WHO warns public vs small, deadly pests
To mark World Health Day, the World Health Organization (WHO) on Monday urged the public to be vigilant against mosquitoes, mites, ticks and fleas, among other tiny creatures that account for one million deaths globally every year.
These “vectors” spread life-threatening diseases like dengue, malaria, lymphatic filariasis, chikungunya and schistomiasis, which are usually preventable through informed protective measures, according to Dr. Shin Young-soo, WHO regional director for the Western Pacific.
“Protect yourself, no matter where you are. Use insect repellents or bed nets treated with insecticide,” advised Shin in his speech at the opening of World Health Day at the WHO Headquarters on UN Avenue, Manila.
This year’s celebration of the global occasion, titled “Small Bite, Big Threat,” emphasized the harm caused by tiny creatures or vectors that also include sand flies and freshwater snails.
Shin explained that these creatures were called vectors because they spread a range of parasitic, viral and bacterial illnesses affecting all people of all ages and from all sectors of society.
Shin said there were simple measures that the public could take in order to minimize exposure to these small creatures and protect themselves and their families from the deadly vector-borne diseases.
Getting vaccinated, installing window screens, sleeping under an insecticide-treated bed net and wearing light-colored long-sleeved shirts and trousers were among these safe and simple precautionary measures.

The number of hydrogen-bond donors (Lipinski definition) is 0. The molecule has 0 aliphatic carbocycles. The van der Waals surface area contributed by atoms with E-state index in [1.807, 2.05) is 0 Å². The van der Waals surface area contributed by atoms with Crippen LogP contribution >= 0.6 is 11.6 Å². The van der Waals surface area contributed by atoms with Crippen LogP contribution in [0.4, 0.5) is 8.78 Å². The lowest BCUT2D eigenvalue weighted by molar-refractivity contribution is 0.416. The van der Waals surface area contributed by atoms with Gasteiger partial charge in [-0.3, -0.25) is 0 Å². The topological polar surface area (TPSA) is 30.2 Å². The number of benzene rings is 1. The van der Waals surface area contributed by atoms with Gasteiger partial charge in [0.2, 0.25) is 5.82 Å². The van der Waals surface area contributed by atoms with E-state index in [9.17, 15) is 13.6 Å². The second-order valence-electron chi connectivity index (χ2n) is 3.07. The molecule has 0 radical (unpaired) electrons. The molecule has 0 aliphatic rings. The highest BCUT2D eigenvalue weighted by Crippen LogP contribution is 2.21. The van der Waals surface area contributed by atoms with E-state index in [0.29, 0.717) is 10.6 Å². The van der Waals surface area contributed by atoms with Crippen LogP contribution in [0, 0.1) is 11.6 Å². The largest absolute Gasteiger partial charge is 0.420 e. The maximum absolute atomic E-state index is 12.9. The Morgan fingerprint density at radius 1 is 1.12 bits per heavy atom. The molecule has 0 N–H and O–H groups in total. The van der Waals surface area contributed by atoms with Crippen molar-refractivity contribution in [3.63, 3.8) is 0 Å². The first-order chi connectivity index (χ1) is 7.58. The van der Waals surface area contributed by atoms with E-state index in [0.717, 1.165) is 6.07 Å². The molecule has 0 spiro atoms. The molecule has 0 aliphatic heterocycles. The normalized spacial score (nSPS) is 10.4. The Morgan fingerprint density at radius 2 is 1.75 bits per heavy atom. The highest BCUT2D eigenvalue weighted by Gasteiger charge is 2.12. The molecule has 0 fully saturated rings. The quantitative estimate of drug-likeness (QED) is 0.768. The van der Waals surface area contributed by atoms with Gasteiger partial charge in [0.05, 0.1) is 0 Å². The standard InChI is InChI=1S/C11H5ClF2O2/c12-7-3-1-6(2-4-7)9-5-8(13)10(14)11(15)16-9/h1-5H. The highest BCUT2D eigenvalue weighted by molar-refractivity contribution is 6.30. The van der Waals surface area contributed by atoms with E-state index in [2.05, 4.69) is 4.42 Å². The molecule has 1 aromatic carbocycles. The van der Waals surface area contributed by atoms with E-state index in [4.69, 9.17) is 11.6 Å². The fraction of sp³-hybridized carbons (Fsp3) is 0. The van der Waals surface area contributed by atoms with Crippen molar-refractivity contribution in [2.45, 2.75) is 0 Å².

“Make sure there is no standing water in or around the home where mosquitoes can breed. Communities can take simple measures together to control mosquito breeding,” the WHO regional director said.
Vector-borne diseases have the most adverse effects on the poorest people in the region but suffering brought about by these illnesses can be avoided, Shin said.
“For example, if you do not get bitten by mosquitoes, you cannot get malaria or dengue or chikungunya. It is that simple,” he pointed out, adding that by knowing the risks, one can also prevent exposure to these tiny creatures.
“Mosquitoes that cause malaria are the most active during the night, while mosquitoes that cause dengue usually bite during the day,” he noted.
WHO records show that vector-borne diseases account for more than 17 percent of all infectious diseases across the globe, causing more than a million deaths annually. More than 2.5 billion people in over 100 countries are at risk of contracting dengue alone.
The Asia-Pacific region registers more than 75 percent of the estimated global dengue burden of more than 100 million cases recorded across 100 countries every year, said Shin.
In the Philippines, while the incidence of malaria has dramatically declined, dengue fever continues to be a threat, while chikungunya is slowly becoming a problem, said Health Assistant Secretary Eric Tayag, who launched the “antimosquito” dance to mark the occasion.
In his speech, Tayag said the country was on its way to becoming malaria-free with the number of deaths down to 12 last year from 150 recorded in 2005. But dengue was still a burden on the country with 204,906 cases recorded last year, the highest since an outbreak in 1998, said Tayag.
“We also reported an increasing number of chikungunya [in the country],” he said, noting that the disease was first reported in the 1960s.
Chikungunya is a viral disease transmitted by the same dengue-carrying species of mosquitoes—Aedes aegypti and Aedes albopictus, which affects mainly adults.
“Our concern with the reemergence of this disease is that some of the cases reported as chikungunya may possibly be dengue…. If misdiagnosed, the danger signs of dengue might be overlooked and patients can die,” Tayag said.
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